Hi guys! Been quite some time since I’ve posted. Hope all is well.
I’m pleased to announce the release of my very first chiptune album, “The Last Dream”. I’ve been working on this for some time and I’m very excited to share it with you. Please take a listen and download it (it’s free!).
Feel free to leave comments. I’m not revealing exactly what the album is about (maybe you can figure it out!) but I’ll be glad to answer any questions about how I put the music together, constructed the concept, etc.
Expanded Liner Notes:
The entire album was created using jsr’s Famitracker 0.4.2 with Ricoh 2a03 and Konami VRC6. I created my own DPCM 1bit samples and all the samples you hear are playable on a Famicom console. If you download the album, you will get the NSF files and if you have the right equipment, you can play it right off hardware, which is neat!
Here’s a couple things I thought about while making this album:
- I excluded tuba. I know that I’ve been working on combining the two during performances but I wanted to write an album that stands alone to start. Well, and also, I’m not sure exactly how to integrate the tuba well enough at this point to make it sound polished. I will definitely continue to experiment with that.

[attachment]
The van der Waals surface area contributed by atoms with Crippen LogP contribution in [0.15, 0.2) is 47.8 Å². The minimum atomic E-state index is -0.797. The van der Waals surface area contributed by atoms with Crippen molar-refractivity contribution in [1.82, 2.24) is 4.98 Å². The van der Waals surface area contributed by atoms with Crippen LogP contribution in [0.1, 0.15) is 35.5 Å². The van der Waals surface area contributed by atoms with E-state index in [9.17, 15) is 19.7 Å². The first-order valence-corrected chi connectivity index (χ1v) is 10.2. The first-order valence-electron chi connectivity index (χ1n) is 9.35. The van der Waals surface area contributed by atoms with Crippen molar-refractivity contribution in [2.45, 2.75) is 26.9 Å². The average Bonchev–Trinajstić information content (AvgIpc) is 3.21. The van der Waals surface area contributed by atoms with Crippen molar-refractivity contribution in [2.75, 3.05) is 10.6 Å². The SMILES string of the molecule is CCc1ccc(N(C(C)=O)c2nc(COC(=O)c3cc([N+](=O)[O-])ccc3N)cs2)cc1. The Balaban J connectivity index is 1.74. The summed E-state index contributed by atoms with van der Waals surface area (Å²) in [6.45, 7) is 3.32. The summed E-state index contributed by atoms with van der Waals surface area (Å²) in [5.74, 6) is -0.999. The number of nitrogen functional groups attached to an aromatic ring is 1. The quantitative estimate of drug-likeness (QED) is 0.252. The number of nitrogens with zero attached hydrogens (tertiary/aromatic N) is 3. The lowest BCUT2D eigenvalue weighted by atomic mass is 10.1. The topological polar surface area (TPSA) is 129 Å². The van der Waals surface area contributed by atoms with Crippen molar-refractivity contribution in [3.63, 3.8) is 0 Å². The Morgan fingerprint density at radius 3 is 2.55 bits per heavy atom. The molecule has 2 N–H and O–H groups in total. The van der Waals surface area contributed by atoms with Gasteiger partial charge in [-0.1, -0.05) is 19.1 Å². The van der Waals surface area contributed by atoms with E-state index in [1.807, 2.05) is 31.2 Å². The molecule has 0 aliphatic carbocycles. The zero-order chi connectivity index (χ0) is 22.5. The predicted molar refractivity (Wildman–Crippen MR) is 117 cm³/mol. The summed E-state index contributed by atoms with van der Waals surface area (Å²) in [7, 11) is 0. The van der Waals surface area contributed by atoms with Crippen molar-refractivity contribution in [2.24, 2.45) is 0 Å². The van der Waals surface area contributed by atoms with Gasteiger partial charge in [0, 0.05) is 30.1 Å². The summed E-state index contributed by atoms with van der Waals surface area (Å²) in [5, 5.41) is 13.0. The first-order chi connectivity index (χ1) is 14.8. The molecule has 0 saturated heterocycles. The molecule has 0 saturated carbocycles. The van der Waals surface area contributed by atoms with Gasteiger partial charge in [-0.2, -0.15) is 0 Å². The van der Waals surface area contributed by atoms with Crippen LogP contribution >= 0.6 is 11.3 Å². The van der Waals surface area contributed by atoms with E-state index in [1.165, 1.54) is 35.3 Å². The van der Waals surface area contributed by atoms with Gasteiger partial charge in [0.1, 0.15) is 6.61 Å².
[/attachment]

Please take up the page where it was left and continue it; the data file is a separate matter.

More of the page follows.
- While I have been writing a LOT of Turbografx-16 tracks lately, I wanted my first album to reflect the work I’ve done with this set up. I’ve been using 2a03+VRC6 since I started last February. I really wanted to show off what I’ve learned.
- This album was originally slated to be called “First Blood”. I actually completed most of the tracks and then realized that I didn’t like the concept. I ended up tossing many of the ideas I had and rewriting a couple from the ground up. I wanted to focus on a different concept as I felt “First Blood”‘s concept of drinking, depression, and self-pity was a bit too dark overall.
- The only track from “First Blood” that made this album is “Rumble”. The rest of the tracks were written with the new concept in mind and all within the last 4 months or so.